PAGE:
Three months after he was ordained, the Rev. John Kevin Farmer did the unlikely: stand before Pope John Paul II.
"It was very exciting," he recalled. "There was a sense of awe. I recognized from standing face-to-face with our spiritual leader that he is a humble man; 'grandfatherly' is the word I use to describe him."
Father Farmer was able to meet the pope because Baltimore Roman Catholic Archbishop William H. Keeler, who chaired the planning committee for the pope's visit to Denver last year, selected him to help coordinate the historic event.
More than 400,000 Catholics attended the four-day event in August.
"Naturally, [Archbishop Keeler] wanted to look for a young priest to work with the youths," said the Rev. James M. Barker, director of vocations for the archdiocese. "Kevin fit that."
Youngest in archdiocese
"It's pretty rare" that a young priest meets the pope, acknowledged Father Farmer, who at 29 is the youngest priest in the archdiocese. He is an associate pastor for the 2,700-member St. Mark parish in Catonsville.
Last week, Father Farmer, who grew up in Glenwood, returned to Howard County to give the baccalaureate at Glenelg High School, from which he graduated in 1983.
Sitting in his rectory office where a framed color photo of the pope and him hangs on the wall, Father Farmer talked recently about the speech he would make to the students Thursday.
"There are some things you can't talk about," he said, explaining that he would not be speaking as a Catholic or a Christian so as "not to offend" anyone.
Instead, he planned to focus on the "traditions and unity" of school. "This is the one time we are unified," he said. "You get unified by the school spirit. That's going to change, and it's important we find and capture that unity in a world that's not so unified."
Father Farmer said that when he was a student at Glenelg High he was "painfully shy."
"It was hard for me to find any connectedness," he said, "because I didn't play sports."
But that changed when he participated in drama and student government. He also helped form the school's anti-substance abuse program, called Students Helping Other People.
Worked in seven parishes
Father Farmer, who received a bachelor's degree in psychology from Mount St. Mary's College in Emmitsburg, said that he became a priest because he always felt close to the church.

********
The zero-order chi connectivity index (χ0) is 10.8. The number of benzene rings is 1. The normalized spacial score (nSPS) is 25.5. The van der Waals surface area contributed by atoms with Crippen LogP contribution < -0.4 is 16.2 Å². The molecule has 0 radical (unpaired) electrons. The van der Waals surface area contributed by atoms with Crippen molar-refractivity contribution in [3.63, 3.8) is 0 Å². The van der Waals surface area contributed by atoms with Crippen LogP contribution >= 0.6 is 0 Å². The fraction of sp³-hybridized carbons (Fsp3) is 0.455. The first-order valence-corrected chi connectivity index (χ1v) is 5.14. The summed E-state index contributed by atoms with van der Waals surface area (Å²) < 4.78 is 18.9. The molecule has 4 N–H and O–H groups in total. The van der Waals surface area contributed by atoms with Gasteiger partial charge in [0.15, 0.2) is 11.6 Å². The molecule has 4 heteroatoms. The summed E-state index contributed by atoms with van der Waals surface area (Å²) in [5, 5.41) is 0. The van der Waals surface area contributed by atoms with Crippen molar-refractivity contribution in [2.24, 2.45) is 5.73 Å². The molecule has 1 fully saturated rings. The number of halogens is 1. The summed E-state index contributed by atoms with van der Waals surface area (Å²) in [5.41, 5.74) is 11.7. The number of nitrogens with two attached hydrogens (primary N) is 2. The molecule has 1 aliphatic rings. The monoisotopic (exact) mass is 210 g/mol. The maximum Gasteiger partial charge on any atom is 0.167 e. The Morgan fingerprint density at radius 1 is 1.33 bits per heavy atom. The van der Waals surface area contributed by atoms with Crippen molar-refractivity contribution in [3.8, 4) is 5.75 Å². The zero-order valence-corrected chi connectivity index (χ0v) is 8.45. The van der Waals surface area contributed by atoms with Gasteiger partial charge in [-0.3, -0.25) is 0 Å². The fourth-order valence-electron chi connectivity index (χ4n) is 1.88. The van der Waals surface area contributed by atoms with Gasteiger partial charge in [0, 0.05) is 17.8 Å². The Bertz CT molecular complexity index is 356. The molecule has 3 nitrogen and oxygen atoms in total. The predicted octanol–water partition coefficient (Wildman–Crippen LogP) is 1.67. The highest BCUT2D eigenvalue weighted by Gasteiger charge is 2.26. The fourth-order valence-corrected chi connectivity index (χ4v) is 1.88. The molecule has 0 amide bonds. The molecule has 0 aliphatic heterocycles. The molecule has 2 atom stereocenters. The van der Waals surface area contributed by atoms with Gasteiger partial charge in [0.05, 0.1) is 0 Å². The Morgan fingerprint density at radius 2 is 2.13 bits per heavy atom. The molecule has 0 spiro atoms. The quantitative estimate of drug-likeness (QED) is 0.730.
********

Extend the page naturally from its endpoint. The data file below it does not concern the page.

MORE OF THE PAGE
"My faith has always been important to me," said Father Farmer.
When he was a sixth-grader his family moved to Glenwood from Prince George's County and joined St. Louis parish in Clarksville.
In 1987, he entered St. Mary's Seminary and University in FTC Baltimore and later obtained degrees in sacred theology and divinity.
The only seminarian ordained on May 8, 1993, in the archdiocese, Father Farmer has worked in seven parishes, including St. Jane Frances in Anne Arundel County and Church of the Resurrection in Ellicott City.
He was assigned in June to St. Mark parish, where he runs the church's spiritual renewal program, helps tackle social justice issues and works with youths.
He will also help plan the pope's visit to Baltimore this fall.
"Denver was so large. Camden Yards will be a breeze," he said.
During his various assignments, the outgoing man known as Father Kevin has made many friends.
"He brings a lot of energy and vitality," said Ruth Puls, Resurrection's pastoral associate. "He's just a vibrant, good-charged person. Beyond that he has a depth beyond his years and a real sensitivity to a lot of people."
When not performing his pastoral duties, Father Farmer enjoys singing, Irish folk music and Broadway musicals. He's also a volunteer chaplain for the Baltimore City Fire Department.
'Wanting to be of service'
Father Farmer has done a lot in a short time, Father Barker said.
"Kevin's always been full of life . . . wanting to be of service," he said.
Though Father Farmer earns what he calls a "poverty-level" salary and will not carry on his family's name because he cannot marry or have children, he said the priesthood is very worthwhile.
"It is an honor and a privilege to share in people's greatest joys and greatest tragedies," he said.